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Monday, 24 August 2015



24 August 1103: Magnus ‘Bare Legs’, King of Norway, was killed by the Irish in a battle on this day in the north of Ireland.


King Magnus reigned as King of Norway from 1093 to his untimely death in 1103 in Ulster. Described as ambitious, his military campaigns were fought in Sweden, Wales, Scotland, the Isle of Man and along the eastern coastline of Ireland. He was described as being very tall with bright yellow hair and bright blue eyes. His grandfather was Harald Hardrata, the Viking warrior king who died at the battle of Stamford Bridge, fighting the English in 1066, and his father was Olaf the Peaceful.

Having formed an alliance in 1102 with Muirchertach O'Brien, King of Ireland (1086 - 1119), the arrangement was formalised by the marriage of - Siguard the 12 year old son of Magnus -  to Muirchertach's 5 year old daughter, Biadmaynia. The deal was for Magnus to supply man power to O'Brien to assist him in his on going local wars, and in return Magnus was to receive cattle, to provide much needed provisions for his troops before they departed for Norway.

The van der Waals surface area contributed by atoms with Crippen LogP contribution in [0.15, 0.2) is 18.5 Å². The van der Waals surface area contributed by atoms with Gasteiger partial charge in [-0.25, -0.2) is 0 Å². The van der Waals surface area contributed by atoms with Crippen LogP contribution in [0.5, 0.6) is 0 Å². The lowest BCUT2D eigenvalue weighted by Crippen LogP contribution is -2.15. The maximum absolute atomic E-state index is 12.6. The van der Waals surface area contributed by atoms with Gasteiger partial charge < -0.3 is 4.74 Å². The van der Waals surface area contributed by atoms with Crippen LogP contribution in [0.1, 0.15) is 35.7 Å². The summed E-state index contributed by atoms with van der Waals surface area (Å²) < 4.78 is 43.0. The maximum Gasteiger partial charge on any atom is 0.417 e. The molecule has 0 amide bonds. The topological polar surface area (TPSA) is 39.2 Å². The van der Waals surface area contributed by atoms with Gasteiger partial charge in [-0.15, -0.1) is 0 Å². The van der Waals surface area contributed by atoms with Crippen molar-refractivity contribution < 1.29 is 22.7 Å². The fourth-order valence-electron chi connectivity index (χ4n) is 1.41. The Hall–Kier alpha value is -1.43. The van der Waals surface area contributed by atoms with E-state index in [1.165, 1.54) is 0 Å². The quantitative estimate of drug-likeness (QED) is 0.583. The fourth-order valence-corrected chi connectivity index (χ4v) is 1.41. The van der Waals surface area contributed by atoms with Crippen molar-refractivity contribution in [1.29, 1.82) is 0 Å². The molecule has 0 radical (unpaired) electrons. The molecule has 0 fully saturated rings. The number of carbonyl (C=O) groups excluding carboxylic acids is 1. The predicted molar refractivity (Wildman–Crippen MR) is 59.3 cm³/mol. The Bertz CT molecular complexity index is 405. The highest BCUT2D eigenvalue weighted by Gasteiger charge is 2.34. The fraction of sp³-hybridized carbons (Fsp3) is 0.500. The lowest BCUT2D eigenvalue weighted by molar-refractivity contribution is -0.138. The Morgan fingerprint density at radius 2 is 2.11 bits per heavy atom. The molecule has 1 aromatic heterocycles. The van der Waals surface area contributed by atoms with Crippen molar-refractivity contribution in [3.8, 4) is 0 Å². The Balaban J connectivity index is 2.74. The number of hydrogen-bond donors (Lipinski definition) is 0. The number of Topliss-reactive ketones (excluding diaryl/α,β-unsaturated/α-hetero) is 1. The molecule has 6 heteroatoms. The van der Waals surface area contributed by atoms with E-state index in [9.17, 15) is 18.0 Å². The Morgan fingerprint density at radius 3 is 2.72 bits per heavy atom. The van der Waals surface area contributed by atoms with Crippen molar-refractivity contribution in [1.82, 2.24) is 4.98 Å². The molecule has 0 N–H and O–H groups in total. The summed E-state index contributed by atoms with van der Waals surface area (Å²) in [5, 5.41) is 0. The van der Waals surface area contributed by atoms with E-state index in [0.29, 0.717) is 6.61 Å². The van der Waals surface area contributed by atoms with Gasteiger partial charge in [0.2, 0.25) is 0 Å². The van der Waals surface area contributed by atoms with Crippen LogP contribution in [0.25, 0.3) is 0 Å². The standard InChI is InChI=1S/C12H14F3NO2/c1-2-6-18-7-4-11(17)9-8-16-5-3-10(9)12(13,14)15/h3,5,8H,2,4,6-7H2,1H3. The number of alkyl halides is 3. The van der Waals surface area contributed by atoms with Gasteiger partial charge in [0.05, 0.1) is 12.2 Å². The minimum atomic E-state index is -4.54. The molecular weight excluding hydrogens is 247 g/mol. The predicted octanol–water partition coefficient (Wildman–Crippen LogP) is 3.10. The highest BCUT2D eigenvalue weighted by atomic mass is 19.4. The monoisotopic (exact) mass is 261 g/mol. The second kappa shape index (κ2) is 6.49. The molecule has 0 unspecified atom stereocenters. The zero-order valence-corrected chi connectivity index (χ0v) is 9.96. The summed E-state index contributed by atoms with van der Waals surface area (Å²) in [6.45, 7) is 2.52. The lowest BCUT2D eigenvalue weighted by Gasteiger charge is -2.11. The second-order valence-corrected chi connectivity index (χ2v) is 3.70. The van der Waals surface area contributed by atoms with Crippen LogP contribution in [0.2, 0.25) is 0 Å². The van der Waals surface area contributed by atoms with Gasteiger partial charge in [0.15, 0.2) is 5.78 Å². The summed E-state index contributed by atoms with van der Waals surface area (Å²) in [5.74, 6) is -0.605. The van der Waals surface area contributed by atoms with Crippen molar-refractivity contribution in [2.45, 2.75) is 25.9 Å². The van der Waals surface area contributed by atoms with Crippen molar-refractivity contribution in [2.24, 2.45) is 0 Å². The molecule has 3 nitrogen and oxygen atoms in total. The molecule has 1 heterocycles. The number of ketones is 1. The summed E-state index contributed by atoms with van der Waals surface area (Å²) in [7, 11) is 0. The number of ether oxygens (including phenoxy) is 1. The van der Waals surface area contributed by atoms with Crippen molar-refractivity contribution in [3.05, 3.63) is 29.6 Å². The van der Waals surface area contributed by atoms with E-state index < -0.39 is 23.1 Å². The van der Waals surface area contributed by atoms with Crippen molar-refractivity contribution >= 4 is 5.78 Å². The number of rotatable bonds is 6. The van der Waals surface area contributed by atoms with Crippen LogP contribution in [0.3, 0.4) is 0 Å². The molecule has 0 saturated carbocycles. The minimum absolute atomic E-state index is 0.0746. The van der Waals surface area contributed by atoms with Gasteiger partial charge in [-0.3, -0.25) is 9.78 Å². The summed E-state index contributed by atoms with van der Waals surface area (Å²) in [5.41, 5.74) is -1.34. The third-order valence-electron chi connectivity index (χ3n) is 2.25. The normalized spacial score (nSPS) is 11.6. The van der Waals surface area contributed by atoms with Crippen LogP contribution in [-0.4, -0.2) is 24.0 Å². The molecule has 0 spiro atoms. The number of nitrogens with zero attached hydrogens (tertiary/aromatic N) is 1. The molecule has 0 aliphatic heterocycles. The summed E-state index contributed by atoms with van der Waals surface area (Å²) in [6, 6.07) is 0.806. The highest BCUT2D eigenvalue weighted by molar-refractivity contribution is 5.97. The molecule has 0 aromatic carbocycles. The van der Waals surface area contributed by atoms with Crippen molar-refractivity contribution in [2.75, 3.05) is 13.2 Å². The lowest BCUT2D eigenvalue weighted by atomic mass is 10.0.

Having sailed his long boats in from Strangford Lough, up the river Quoile, and beaching them on Plague Island near to the present day Down Cathedral along the Ballyduggan Road, Magnus impatiently waited for the cattle to arrive on the agreed day St. Bartholomew's Day, 23rd August 1103. Evening came and no cattle had arrived, against the advice of his commander Eyvind Elbow he decided next morning to leave the safety of his ship and seek out the missing cattle, believing that O'Brien had broken his promise.

Marching along the side of the tidal marshes he came to a high hill, possible to site where Dundrum Castle now stands, looking west-wards he saw a great dust cloud, the cattle were on their way and soon he and his men would homeward bound. Perhaps in a joyous mood and letting their guard slip, suddenly 'the trees came alive,' they had been ambushed, by the 'men of Ulster.' In the ensuring battle that raged across the mud flats of the Quoile Estuary, now in total confusion, the Vikings, led by Magnus were slaughtered. Some of the Vikings made it back to their boats, leaving King Magnus and a few of his loyal guard to fight to the death. The Norse King receiving a javelin thrust through his body and then struck in the neck with an axe, he died.

However his famous sword 'Legbiter,' was retrieved and brought home to Norway, but the remains of its Loyal Master, and those of his loyal guard lie in a common grave on the marshes of Down. King Magnus Barefoot, nicknamed 'Barelegs,' had once said, "That Kings are made for honour not for long life," In his case he was right, for he was not thirty years of age when he met his end in Ireland.